Mitochondrial Respiration Controls Lysosomal Function during Inflammatory T Cell Responses

Published on Sep 1, 2015in Cell Metabolism22.415
· DOI :10.1016/j.cmet.2015.07.020
Francesc Baixauli10
Estimated H-index: 10
(ISCIII: Carlos III Health Institute),
Rebeca Acín-Pérez30
Estimated H-index: 30
(ISCIII: Carlos III Health Institute)
+ 10 AuthorsMaría Mittelbrunn32
Estimated H-index: 32
(ISCIII: Carlos III Health Institute)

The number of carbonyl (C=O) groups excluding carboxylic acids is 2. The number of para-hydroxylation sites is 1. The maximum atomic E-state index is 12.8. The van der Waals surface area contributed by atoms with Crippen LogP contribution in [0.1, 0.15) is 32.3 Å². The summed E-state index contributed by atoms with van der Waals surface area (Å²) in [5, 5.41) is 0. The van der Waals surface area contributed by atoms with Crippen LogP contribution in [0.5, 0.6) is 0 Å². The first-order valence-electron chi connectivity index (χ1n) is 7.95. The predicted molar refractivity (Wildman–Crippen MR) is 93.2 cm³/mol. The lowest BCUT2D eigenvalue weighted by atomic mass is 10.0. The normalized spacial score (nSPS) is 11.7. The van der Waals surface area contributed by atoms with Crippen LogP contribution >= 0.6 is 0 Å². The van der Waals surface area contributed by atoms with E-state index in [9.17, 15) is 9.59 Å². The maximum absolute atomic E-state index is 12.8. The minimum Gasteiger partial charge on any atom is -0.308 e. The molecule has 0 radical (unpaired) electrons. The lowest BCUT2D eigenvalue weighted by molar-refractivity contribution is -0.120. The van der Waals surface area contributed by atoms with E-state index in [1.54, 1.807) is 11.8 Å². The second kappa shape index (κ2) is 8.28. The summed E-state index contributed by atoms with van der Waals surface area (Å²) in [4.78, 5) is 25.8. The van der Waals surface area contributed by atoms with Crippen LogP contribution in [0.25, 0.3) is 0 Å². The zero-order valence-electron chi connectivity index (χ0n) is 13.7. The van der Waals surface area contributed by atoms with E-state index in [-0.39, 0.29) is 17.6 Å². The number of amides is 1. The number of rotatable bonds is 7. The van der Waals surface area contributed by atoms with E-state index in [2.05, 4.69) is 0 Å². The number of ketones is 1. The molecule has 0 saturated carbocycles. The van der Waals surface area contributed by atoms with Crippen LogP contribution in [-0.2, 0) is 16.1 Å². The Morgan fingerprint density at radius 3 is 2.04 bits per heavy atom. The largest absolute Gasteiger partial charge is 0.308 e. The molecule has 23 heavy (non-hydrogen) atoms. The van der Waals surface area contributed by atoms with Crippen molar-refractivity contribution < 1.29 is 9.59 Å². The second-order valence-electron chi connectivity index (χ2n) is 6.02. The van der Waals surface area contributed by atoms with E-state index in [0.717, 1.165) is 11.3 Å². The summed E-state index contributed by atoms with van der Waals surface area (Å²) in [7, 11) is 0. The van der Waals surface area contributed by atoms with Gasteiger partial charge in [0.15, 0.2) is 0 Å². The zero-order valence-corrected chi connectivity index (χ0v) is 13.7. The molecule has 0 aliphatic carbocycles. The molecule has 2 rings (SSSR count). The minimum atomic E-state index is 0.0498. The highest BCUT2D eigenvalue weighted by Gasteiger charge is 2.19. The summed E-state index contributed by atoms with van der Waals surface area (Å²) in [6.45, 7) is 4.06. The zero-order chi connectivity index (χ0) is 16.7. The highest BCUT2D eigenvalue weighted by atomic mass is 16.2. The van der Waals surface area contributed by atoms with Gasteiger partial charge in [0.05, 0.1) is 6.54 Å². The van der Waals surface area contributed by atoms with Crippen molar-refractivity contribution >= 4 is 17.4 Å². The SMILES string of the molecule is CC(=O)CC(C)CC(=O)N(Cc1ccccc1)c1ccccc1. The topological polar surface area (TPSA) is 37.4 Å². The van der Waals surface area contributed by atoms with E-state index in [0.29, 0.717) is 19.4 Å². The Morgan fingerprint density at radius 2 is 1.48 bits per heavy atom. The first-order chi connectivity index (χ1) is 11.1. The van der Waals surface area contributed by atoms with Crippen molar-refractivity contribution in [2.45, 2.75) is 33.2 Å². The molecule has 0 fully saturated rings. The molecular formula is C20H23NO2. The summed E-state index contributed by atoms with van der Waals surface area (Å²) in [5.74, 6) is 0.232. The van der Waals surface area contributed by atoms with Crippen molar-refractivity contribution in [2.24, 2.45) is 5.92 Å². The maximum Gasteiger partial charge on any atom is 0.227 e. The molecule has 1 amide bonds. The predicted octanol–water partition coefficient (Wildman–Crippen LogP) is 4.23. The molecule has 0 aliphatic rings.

Summary The endolysosomal system is critical for the maintenance of cellular homeostasis. However, how endolysosomal compartment is regulated by mitochondrial function is largely unknown. We have generated a mouse model with defective mitochondrial function in CD4 + T lymphocytes by genetic deletion of the mitochondrial transcription factor A (Tfam). Mitochondrial respiration deficiency impairs lysosome function, promotes p62 and sphingomyelin accumulation, and disrupts endolysosomal trafficking pathways and autophagy, thus linking a primary mitochondrial dysfunction to a lysosomal storage disorder. The impaired lysosome function in Tfam-deficient cells subverts T cell differentiation toward proinflammatory subsets and exacerbates the in vivo inflammatory response. Restoration of NAD + levels improves lysosome function and corrects the inflammatory defects in Tfam-deficient T cells. Our results uncover a mechanism by which mitochondria regulate lysosome function to preserve T cell differentiation and effector functions, and identify strategies for intervention in mitochondrial-related diseases.
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